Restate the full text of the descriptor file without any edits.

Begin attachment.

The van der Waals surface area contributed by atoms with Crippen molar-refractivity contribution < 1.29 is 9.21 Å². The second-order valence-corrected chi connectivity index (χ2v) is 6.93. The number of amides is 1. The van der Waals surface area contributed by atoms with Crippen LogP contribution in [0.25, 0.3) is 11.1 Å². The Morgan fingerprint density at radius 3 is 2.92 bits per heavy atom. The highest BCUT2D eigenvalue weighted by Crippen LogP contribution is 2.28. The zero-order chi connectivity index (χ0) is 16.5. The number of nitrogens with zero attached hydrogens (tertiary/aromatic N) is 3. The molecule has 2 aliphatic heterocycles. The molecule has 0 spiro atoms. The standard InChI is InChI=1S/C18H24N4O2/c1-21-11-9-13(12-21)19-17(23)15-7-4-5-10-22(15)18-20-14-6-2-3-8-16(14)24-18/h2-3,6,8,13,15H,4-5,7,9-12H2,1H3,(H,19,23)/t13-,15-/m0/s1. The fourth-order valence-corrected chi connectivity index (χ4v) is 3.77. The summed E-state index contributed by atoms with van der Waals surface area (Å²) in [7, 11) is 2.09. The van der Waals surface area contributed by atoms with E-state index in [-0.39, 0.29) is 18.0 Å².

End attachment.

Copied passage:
The van der Waals surface area contributed by atoms with Crippen molar-refractivity contribution < 1.29 is 9.21 Å². The second-order valence-corrected chi connectivity index (χ2v) is 6.93. The number of amides is 1. The van der Waals surface area contributed by atoms with Crippen LogP contribution in [0.25, 0.3) is 11.1 Å². The Morgan fingerprint density at radius 3 is 2.92 bits per heavy atom. The highest BCUT2D eigenvalue weighted by Crippen LogP contribution is 2.28. The zero-order chi connectivity index (χ0) is 16.5. The number of nitrogens with zero attached hydrogens (tertiary/aromatic N) is 3. The molecule has 2 aliphatic heterocycles. The molecule has 0 spiro atoms. The standard InChI is InChI=1S/C18H24N4O2/c1-21-11-9-13(12-21)19-17(23)15-7-4-5-10-22(15)18-20-14-6-2-3-8-16(14)24-18/h2-3,6,8,13,15H,4-5,7,9-12H2,1H3,(H,19,23)/t13-,15-/m0/s1. The fourth-order valence-corrected chi connectivity index (χ4v) is 3.77. The summed E-state index contributed by atoms with van der Waals surface area (Å²) in [7, 11) is 2.09. The van der Waals surface area contributed by atoms with E-state index in [-0.39, 0.29) is 18.0 Å².